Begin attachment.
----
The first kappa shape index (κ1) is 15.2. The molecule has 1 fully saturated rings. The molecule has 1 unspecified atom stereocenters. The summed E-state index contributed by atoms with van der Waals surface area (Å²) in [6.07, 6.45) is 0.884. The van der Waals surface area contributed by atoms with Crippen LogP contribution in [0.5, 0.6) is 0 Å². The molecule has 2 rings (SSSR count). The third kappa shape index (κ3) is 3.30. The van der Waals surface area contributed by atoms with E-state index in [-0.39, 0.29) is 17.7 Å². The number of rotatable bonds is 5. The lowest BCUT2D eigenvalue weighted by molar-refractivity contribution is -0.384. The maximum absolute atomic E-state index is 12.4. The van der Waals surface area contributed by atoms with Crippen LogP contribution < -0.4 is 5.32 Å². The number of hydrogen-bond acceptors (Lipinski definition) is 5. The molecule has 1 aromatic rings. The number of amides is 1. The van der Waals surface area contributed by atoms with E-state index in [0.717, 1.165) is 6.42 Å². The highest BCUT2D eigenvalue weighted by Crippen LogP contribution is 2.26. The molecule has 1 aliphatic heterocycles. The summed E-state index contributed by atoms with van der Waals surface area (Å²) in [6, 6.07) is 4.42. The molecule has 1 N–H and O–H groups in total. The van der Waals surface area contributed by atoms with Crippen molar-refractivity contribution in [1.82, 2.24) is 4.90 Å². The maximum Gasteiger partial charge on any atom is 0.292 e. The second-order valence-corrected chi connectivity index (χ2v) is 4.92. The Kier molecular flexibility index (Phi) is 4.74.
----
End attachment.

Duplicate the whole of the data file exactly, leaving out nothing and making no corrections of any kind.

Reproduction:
The first kappa shape index (κ1) is 15.2. The molecule has 1 fully saturated rings. The molecule has 1 unspecified atom stereocenters. The summed E-state index contributed by atoms with van der Waals surface area (Å²) in [6.07, 6.45) is 0.884. The van der Waals surface area contributed by atoms with Crippen LogP contribution in [0.5, 0.6) is 0 Å². The molecule has 2 rings (SSSR count). The third kappa shape index (κ3) is 3.30. The van der Waals surface area contributed by atoms with E-state index in [-0.39, 0.29) is 17.7 Å². The number of rotatable bonds is 5. The lowest BCUT2D eigenvalue weighted by molar-refractivity contribution is -0.384. The maximum absolute atomic E-state index is 12.4. The van der Waals surface area contributed by atoms with Crippen LogP contribution < -0.4 is 5.32 Å². The number of hydrogen-bond acceptors (Lipinski definition) is 5. The molecule has 1 aromatic rings. The number of amides is 1. The van der Waals surface area contributed by atoms with E-state index in [0.717, 1.165) is 6.42 Å². The highest BCUT2D eigenvalue weighted by Crippen LogP contribution is 2.26. The molecule has 1 aliphatic heterocycles. The summed E-state index contributed by atoms with van der Waals surface area (Å²) in [6, 6.07) is 4.42. The molecule has 1 N–H and O–H groups in total. The van der Waals surface area contributed by atoms with Crippen molar-refractivity contribution in [1.82, 2.24) is 4.90 Å². The maximum Gasteiger partial charge on any atom is 0.292 e. The second-order valence-corrected chi connectivity index (χ2v) is 4.92. The Kier molecular flexibility index (Phi) is 4.74.